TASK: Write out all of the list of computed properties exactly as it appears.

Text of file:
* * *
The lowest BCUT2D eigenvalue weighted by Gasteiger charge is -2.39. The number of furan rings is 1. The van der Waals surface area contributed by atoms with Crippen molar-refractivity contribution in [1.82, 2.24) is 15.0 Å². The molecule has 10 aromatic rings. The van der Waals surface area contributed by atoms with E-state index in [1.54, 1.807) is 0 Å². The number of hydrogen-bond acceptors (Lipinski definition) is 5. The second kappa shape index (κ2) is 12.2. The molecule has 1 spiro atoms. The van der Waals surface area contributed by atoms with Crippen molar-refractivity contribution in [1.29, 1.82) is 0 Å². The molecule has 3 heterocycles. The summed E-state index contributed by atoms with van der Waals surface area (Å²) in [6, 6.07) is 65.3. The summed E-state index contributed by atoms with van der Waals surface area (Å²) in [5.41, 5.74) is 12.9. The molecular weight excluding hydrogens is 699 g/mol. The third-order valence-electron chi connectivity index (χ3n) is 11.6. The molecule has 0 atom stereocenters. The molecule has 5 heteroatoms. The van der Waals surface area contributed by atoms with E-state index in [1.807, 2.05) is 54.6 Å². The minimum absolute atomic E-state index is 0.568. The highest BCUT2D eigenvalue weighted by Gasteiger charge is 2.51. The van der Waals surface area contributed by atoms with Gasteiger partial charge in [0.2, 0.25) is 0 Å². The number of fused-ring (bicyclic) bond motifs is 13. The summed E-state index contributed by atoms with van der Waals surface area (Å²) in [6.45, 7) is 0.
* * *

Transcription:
The lowest BCUT2D eigenvalue weighted by Gasteiger charge is -2.39. The number of furan rings is 1. The van der Waals surface area contributed by atoms with Crippen molar-refractivity contribution in [1.82, 2.24) is 15.0 Å². The molecule has 10 aromatic rings. The van der Waals surface area contributed by atoms with E-state index in [1.54, 1.807) is 0 Å². The number of hydrogen-bond acceptors (Lipinski definition) is 5. The second kappa shape index (κ2) is 12.2. The molecule has 1 spiro atoms. The van der Waals surface area contributed by atoms with Crippen molar-refractivity contribution in [1.29, 1.82) is 0 Å². The molecule has 3 heterocycles. The summed E-state index contributed by atoms with van der Waals surface area (Å²) in [6, 6.07) is 65.3. The summed E-state index contributed by atoms with van der Waals surface area (Å²) in [5.41, 5.74) is 12.9. The molecular weight excluding hydrogens is 699 g/mol. The third-order valence-electron chi connectivity index (χ3n) is 11.6. The molecule has 0 atom stereocenters. The molecule has 5 heteroatoms. The van der Waals surface area contributed by atoms with E-state index in [1.807, 2.05) is 54.6 Å². The minimum absolute atomic E-state index is 0.568. The highest BCUT2D eigenvalue weighted by Gasteiger charge is 2.51. The van der Waals surface area contributed by atoms with Gasteiger partial charge in [0.2, 0.25) is 0 Å². The number of fused-ring (bicyclic) bond motifs is 13. The summed E-state index contributed by atoms with van der Waals surface area (Å²) in [6.45, 7) is 0.